Fed’s Strategy in the December FOMC Meeting Amidst Divergent Market Expectations
As the year draws to a close, all eyes are on the impending December FOMC meeting—the culmination of major US economic events. Expected to be the final act of the rate-hike cycle, this meeting sparks curiosity about the Fed’s stance on potential rate cuts in 2024 and how it aligns with market expectations.
This week’s FOMC meeting is a pivotal moment, marking the potential conclusion of the rate-hike cycle in 2023. As we approach Wednesday’s outcome, the likelihood of no rate moves is almost certain. The focus, however, shifts to the Federal Reserve’s strategy in countering market expectations for the first rate cut in 2024 and total cuts throughout the year.
Market sentiments are divided, with nearly a 50-50 split on an initial reduction in the federal-funds rate by March, and a high certainty of a cut by May. Contrarily, I remain sceptical, projecting the Fed to maintain its target range at 5.25%-5.50% until July. Fed speakers, including Chair Powell, have consistently deemed it “premature” to discuss or consider rate cuts, emphasizing the ongoing progress in addressing inflation and balancing the economy’s supply and demand.
Despite recent indicators suggesting a softening in both price pressures and economic activity, I interpret this as an anticipated economic cool-down rather than a catalyst for immediate rate cuts. While rate-cut expectations dipped after robust nonfarm payrolls data last Friday, the market still holds a more dovish stance than my outlook, creating a notable disparity.
The upcoming December Summary of Economic Projections, often referred to as “the dots,” will play a crucial role in the Fed’s attempt to signal its stance. The September dots predicted an additional hike in 2023 (yet to materialize) and a year-end 2024 level of 5.1%, in contrast to the current federal-funds futures-implied interest rate for Dec24 at 4.2%. While I anticipate the December dots to surpass current market expectations, questions linger about the end-2024 dot and the extent of divergence among officials’ submissions.
Chair Powell’s post-meeting press conference adds another layer to the market dynamics. Historically nonchalant about the market-Fed disparity, Powell’s dismissive stance may persist. If so, it might do little to alter market pricing, setting the stage for an intellectual battle between the Fed and the market in the early days of 2024.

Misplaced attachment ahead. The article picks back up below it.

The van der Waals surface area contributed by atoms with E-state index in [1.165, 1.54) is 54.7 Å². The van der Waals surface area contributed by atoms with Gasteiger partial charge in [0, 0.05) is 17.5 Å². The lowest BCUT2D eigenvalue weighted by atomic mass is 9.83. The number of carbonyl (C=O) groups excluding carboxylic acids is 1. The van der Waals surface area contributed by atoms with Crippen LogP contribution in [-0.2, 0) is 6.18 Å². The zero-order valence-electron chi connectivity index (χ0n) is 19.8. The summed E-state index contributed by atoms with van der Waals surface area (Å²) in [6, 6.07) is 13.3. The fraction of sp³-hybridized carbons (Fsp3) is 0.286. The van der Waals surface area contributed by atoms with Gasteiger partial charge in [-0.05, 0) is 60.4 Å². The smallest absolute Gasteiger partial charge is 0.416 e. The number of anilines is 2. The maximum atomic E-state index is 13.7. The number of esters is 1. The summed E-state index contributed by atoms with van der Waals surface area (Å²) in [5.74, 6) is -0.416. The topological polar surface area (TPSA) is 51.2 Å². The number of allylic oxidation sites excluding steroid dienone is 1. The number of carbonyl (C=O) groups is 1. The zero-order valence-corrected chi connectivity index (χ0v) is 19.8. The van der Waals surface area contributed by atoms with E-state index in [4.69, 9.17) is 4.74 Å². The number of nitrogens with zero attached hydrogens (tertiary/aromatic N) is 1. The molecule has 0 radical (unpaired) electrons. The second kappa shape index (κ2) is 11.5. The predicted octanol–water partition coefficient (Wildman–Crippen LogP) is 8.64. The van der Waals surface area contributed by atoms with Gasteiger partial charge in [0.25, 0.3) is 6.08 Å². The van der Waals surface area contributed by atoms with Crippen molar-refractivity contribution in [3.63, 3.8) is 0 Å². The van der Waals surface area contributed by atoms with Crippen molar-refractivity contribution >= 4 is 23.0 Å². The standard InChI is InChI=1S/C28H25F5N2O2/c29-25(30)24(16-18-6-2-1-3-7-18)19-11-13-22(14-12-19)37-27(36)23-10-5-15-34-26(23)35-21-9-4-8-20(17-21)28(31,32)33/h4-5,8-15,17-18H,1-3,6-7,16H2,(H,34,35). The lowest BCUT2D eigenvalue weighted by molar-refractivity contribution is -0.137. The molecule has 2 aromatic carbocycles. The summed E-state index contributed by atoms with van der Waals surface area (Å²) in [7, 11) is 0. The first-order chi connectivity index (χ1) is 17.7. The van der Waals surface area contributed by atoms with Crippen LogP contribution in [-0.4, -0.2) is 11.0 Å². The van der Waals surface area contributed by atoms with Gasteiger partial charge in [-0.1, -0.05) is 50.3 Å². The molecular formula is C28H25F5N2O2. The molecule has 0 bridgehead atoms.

The data-centric approach and the Fed’s commitment to being data-dependent suggest that each major economic release in early 2024 will serve as a referendum on the federal-funds rate path. This has already led to significant market volatility in recent weeks, driven by swings in both Fed expectations and rates across the curve.
This anticipated data-induced volatility coincides with a bond market already grappling with increased coupon supply, intra-day price swings, and challenging liquidity. The MOVE index of fixed income volatility and a US Treasury liquidity index illustrate persistently elevated volatility and liquidity challenges since mid-2021.
In summary, a relatively hawkish December FOMC meeting looms against a backdrop of a dovish market outlook and the anticipated conclusion of the rate-hike cycle. The critical question remains: Will the markets heed the signals from the dots and the press conference? If not, the dawn of 2024 may witness a stark divide between the Fed and investors, ushering in a volatile start to the year.
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